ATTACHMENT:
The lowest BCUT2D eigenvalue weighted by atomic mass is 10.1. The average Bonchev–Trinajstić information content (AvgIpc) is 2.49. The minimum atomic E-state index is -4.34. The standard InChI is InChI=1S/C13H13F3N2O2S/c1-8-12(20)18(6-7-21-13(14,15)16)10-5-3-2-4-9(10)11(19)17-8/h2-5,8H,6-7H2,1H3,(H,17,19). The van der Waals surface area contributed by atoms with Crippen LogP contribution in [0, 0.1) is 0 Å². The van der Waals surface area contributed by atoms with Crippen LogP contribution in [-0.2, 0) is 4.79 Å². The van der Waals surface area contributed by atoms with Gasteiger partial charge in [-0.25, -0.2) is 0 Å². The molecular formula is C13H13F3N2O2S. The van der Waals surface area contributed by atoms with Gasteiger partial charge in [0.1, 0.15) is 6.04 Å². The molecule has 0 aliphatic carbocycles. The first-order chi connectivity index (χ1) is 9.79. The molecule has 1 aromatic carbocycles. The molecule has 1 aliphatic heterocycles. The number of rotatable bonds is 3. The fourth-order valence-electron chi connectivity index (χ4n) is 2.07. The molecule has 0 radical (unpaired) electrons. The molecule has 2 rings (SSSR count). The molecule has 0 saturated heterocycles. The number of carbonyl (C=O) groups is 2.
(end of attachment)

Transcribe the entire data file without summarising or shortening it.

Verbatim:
The lowest BCUT2D eigenvalue weighted by atomic mass is 10.1. The average Bonchev–Trinajstić information content (AvgIpc) is 2.49. The minimum atomic E-state index is -4.34. The standard InChI is InChI=1S/C13H13F3N2O2S/c1-8-12(20)18(6-7-21-13(14,15)16)10-5-3-2-4-9(10)11(19)17-8/h2-5,8H,6-7H2,1H3,(H,17,19). The van der Waals surface area contributed by atoms with Crippen LogP contribution in [0, 0.1) is 0 Å². The van der Waals surface area contributed by atoms with Crippen LogP contribution in [-0.2, 0) is 4.79 Å². The van der Waals surface area contributed by atoms with Gasteiger partial charge in [-0.25, -0.2) is 0 Å². The molecular formula is C13H13F3N2O2S. The van der Waals surface area contributed by atoms with Gasteiger partial charge in [0.1, 0.15) is 6.04 Å². The molecule has 0 aliphatic carbocycles. The first-order chi connectivity index (χ1) is 9.79. The molecule has 1 aromatic carbocycles. The molecule has 1 aliphatic heterocycles. The number of rotatable bonds is 3. The fourth-order valence-electron chi connectivity index (χ4n) is 2.07. The molecule has 0 radical (unpaired) electrons. The molecule has 2 rings (SSSR count). The molecule has 0 saturated heterocycles. The number of carbonyl (C=O) groups is 2.